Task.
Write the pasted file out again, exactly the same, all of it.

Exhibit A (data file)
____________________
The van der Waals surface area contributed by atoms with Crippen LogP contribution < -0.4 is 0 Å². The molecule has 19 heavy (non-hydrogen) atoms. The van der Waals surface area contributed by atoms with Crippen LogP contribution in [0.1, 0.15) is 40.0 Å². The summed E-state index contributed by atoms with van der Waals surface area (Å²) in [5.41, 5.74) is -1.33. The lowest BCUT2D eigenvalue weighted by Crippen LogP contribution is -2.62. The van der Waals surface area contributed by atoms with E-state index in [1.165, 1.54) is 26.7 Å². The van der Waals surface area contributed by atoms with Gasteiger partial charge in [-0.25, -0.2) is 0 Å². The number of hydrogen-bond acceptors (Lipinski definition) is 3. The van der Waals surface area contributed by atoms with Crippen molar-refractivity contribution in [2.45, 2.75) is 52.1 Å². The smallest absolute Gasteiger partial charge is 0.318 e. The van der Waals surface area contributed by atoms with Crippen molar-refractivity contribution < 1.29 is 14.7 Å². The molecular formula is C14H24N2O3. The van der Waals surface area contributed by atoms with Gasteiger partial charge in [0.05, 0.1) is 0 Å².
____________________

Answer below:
The van der Waals surface area contributed by atoms with Crippen LogP contribution < -0.4 is 0 Å². The molecule has 19 heavy (non-hydrogen) atoms. The van der Waals surface area contributed by atoms with Crippen LogP contribution in [0.1, 0.15) is 40.0 Å². The summed E-state index contributed by atoms with van der Waals surface area (Å²) in [5.41, 5.74) is -1.33. The lowest BCUT2D eigenvalue weighted by Crippen LogP contribution is -2.62. The van der Waals surface area contributed by atoms with E-state index in [1.165, 1.54) is 26.7 Å². The van der Waals surface area contributed by atoms with Gasteiger partial charge in [-0.25, -0.2) is 0 Å². The number of hydrogen-bond acceptors (Lipinski definition) is 3. The van der Waals surface area contributed by atoms with Crippen molar-refractivity contribution in [2.45, 2.75) is 52.1 Å². The smallest absolute Gasteiger partial charge is 0.318 e. The van der Waals surface area contributed by atoms with Crippen molar-refractivity contribution < 1.29 is 14.7 Å². The molecular formula is C14H24N2O3. The van der Waals surface area contributed by atoms with Gasteiger partial charge in [0.05, 0.1) is 0 Å².